Save the Cat Writes a Novel by Jessica Brody

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The original SAVE THE CAT by Blake Snyder was the first book I reviewed on the Writing Slices blog. Even though it’s a screenwriting book, it’s been a favorite of novelists for years, and working novelists often quote Snyder’s wisdom to each other. However, novels and screenplays are different. In SAVE THE CAT WRITES A NOVEL, Brody has kept everything we love about the original SAVE THE CAT, while expanding and refining Blake Snyder’s concepts to fit novels.

Brody starts with the hero/ine, and forces writers to answer that all-important question: why should readers care? It’s the perfect starting point because an unworthy hero/ine with nothing at stake will doom a novel right from the outset. Once the protagonist is on board, and the stakes are set, Brody explains the beat sheet, which is a kind of blueprint of a novel. She explains each element that a solid story needs, and where those elements go in the story.

But not all stories are the same, and the blueprint varies according to genre. Brody breaks down the ten types of story, explains what makes each one unique, and gives the three essential elements each genre needs. For example, a whodunnit needs a detective, a secret, and a dark turn. A love story needs an incomplete heroine, her counterpart, and a complication.

But Brody doesn’t just give abstract theory. For each type of story, she gives numerous examples, explaining where the story beats fall for each one. The example novels are well-known books such as The Kite Runner by Khaled Hosseini, The Girl on the Train by Paula Hawkins, and Misery by Stephen King. Most writers are familiar with these books, or can easily find them in the local library.

Brody’s analysis of each novel is nothing short of breathtaking. She lifts the hood and carefully explains the inner workings of the story engine. Step by step, she details the turning points and major character shifts to give her readers a deep understanding of what makes stories work. She even generously includes two beat sheets from one of her own novels—the rough draft and the final version. Novels always deviate from their original outlines, and it’s great to see the “before” and “after” beat sheets from a published book.

The subtitle of SAVE THE CAT WRITES A NOVEL is “The Last Book on Novel Writing You’ll Ever Need.” That’s not true, of course. You can never have just one how-to book! However, this is probably the only book on story structure that you’ll ever need. I love Blake Snyder’s original book, but I love this one more because it was written for me.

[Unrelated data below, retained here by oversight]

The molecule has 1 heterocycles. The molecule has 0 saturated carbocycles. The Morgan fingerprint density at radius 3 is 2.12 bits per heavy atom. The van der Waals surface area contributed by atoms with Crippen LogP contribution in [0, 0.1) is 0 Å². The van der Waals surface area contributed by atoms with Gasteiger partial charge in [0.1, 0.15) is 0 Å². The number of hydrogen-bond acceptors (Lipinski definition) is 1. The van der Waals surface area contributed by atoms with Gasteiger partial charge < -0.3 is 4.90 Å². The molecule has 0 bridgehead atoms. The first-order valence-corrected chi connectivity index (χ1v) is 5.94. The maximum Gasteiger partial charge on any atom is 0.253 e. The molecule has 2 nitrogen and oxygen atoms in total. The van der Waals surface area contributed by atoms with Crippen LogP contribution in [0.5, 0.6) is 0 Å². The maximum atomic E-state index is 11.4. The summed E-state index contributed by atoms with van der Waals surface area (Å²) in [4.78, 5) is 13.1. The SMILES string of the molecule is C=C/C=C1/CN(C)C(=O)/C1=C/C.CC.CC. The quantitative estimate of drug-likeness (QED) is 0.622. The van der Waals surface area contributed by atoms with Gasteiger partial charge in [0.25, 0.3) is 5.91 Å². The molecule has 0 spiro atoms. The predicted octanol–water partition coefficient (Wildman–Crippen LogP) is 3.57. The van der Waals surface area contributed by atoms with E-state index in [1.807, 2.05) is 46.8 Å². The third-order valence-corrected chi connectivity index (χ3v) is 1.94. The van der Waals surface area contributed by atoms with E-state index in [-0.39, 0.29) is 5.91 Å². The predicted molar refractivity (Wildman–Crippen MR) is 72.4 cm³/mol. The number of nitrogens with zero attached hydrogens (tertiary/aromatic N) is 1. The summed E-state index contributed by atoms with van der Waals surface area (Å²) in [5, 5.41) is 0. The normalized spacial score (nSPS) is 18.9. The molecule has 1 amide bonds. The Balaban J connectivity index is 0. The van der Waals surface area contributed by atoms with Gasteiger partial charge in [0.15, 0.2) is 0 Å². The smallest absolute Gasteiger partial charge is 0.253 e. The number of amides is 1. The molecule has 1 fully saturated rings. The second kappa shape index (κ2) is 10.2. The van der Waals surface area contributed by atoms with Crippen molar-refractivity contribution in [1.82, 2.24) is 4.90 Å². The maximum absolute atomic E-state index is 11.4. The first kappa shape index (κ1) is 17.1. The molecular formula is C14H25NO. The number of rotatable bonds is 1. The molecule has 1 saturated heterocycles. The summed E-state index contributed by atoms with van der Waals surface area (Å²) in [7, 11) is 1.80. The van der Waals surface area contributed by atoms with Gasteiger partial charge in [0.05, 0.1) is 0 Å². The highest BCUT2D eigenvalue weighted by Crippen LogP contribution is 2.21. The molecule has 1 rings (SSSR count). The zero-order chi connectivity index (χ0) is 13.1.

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SAVE THE CAT WRITES A NOVEL can be found here.

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Rating: 5 stars!

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This book is best for: beginning to intermediate writers

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I recommend this book.

 

How to Write Pulp Fiction by James Scott Bell

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Pulp is often considered lowbrow. Just because it’s written in quantity and features plain language, it is often seen as undeserving. Literary writers are especially fond of looking down their noses at genre writers. But good pulp is simply another version of the art form known as the novel. And yes, it’s an art. Just ask Elmore Leonard, Raymond Chandler, and Lawrence Block.

Bell defines pulp fiction as plot centric, easy to read, and fast-paced, with colorful characters, witty dialogue, and intriguing settings. In other words, popular fiction. Romance and thrillers are the bestselling genres today, but Bell only gives a passing nod to romance. His advice is clearly for those who want to write thrillers or hardboiled mysteries, especially in a series. (He calls a series character “the writer’s insurance policy.”)

A pulp writer gives the reader what they want and plenty of it. In order to do that, the writer has to study the market and write fast. HOW TO WRITE PULP FICTION is loaded with lists and plot generators, along with good general writing advice that will keep pulp novels from becoming hack work. Bell’s two strategies for writing faster are also tried-and-true: banish distractions and write to a quota. Pulp writers can’t afford to be too precious about the work.

HOW TO WRITE PULP FICTION is rounded out with some publishing advice. The first pulp golden age was when paperbacks were a new medium. Now, ebooks are the new paperbacks, and low-priced reads are once again taking over the market. Bell assumes that pulp writers will be self-publishing and gives advice about hiring editors and proofreaders. He also urges writers to give books away periodically in order to raise awareness of your name. Since a pulp writer will be writing a lot, doing a few giveaways won’t hurt sales.

This is a very specific book for a very specific kind of writer. It’s not a general how-to book. But like pulp fiction itself, HOW TO WRITE PULP FICTION is fast-paced and easy to read. It’s a great introduction to writing faster, writing to market, and generally getting out of your own way to let those stories rip.